the lessons he's learned in turning these trips into meaningful
educational experiences. Although the document is still a draft, it is
still quite valuable in its rough form. If you are a bit unsure of how
to get started with Live From the Stratosphere, please peruse
Scott's document. It is available on the LFS Gopher
(quest.arc.nasa.gov under Guides and Resources) or on the LFS Web
under "Guides and things."


A new Web resource is available for students. It is a short section
which describes why telescopes are put in airplanes, including the
history and future of the technology. It has kid-friendly (cute)
graphics and small (quick downloading) pictures. Visit this resource
on the LFS Web under the "Kids' stuff" area


Registration for the Web pages has been discontinued. Although the
data we gathered was useful, it wasn't worth the price. Feedback
from you indicated that the registration was a hassle and it was
prone to failure. So we bagged it and now folks can get to the Web
without registering. Thanks to the teachers who endured the
problems and whose constructive criticism helped us to better meet
your needs.


The junior-lfs had been experiencing some implementation problems.
These have now been corrected. Due to the problems, we will postpone
the first postings to this list until the week of October 1.
Apologies to those who were inconvenienced.  

This was a good lesson for the LFS crew in how services previously
tested can sometimes go kablooey without apparent reason. Yikes!

As mentioned in the previous update, during past projects, we have
received comments that some of the updates are too long or that some
vocabulary/concepts are too difficult for the average middle schooler. So
for this project, in addition to the regular Field Journals, we will be
offering an easier-to-read version geared towards an average 5th/6th
grader's interests and vocabulary. These messages will be distilled from
the regular messages. I am still looking for a few volunteers who would
be willing to produce these reports. These folks should have a clear
understanding of 5th/6th grade reading skills. Volunteers would be
expected to write no more than one report per week. If you are
interested, please send a note to me at marc@quest.arc.nasa.gov.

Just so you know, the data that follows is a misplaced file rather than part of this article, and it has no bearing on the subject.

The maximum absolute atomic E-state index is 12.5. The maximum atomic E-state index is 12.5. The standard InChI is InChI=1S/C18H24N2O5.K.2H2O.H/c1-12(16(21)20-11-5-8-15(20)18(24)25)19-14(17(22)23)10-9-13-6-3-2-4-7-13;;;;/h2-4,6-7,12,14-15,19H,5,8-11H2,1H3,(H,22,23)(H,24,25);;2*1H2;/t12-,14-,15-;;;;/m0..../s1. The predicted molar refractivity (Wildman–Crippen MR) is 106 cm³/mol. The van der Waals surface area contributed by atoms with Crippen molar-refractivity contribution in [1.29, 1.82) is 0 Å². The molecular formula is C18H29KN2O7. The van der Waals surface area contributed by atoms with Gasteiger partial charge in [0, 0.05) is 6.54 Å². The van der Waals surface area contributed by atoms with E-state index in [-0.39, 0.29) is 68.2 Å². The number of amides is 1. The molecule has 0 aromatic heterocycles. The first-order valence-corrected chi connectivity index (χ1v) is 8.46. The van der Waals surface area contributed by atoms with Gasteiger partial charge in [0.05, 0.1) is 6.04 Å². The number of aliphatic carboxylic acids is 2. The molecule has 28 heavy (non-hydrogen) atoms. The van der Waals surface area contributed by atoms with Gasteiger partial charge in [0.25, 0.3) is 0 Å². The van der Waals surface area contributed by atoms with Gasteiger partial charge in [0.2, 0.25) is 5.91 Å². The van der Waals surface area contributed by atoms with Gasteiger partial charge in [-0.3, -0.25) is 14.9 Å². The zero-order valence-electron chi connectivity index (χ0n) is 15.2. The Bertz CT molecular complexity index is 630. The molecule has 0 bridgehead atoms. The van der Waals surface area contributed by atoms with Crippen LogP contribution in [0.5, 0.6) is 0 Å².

Thank you.

If you are interested in receiving these so-called Junior Reports, please
send an email to . Leave the subject blank,
and in the message body, write these words: subscribe junior-lfs


Please do not reproduce this article without permission of the author.
Contact Dr. John Davies, Joint Astronomy Center,
University of Hawaii, Hilo, Hawaii.  

Higher Education.

As PPARC begins to expand its programme for the Public Understanding of
Science, your Hawaii editor recently had a chance to experience public
outreach NASA style when he was invited to fly on the Kuiper Airborne
Observatory with a group of American science teachers.

For those readers who are not astronomers, the Kuiper Airborne Observatory
is a Lockheed Starlifter military cargo jet which is equipped with a 1
metre infrared telescope. The telescope looks out of a hole in the side of
the aircraft while astronomers, sitting inside the pressurized cabin, make
their observations. The aircraft can fly at over 40,000ft, taking it above
99.5% of the water in the Earth's atmosphere and this means infrared
observations impossible even from the top of 14,000ft Mauna Kea can be made.

The size of the Starlifter makes it possible to carry a couple of
"passengers" on each flight so NASA has a programme called FOSTER (Flight
Opportunities for Science Teacher Enrichment) in which pairs of school
teachers fly on the aircraft to "observe" the scientists in action. For
reasons too complicated to bother you with, I was asked to come along and
observe the observers observing the observers. In return I offered to host
one of the teacher teams for a visit to Mauna Kea so they could compare
ground and aircraft based observing. So on July 19th Donna Smith and Jed
Laderman, science teachers from California, met me at the Joint Astronomy
Centre, signed the medical waivers and headed up Mauna Kea.

During the drive up I told them about PPARC and why we were here in Hawaii
and they explained about the intensive 7 day workshop on  astronomy and
science education which they had attended as part of the FOSTER programme.
Unfortunately the remains of Tropical Storm Barbara hit Hawaii that night
and caused very heavy rain over the whole island and when we got to the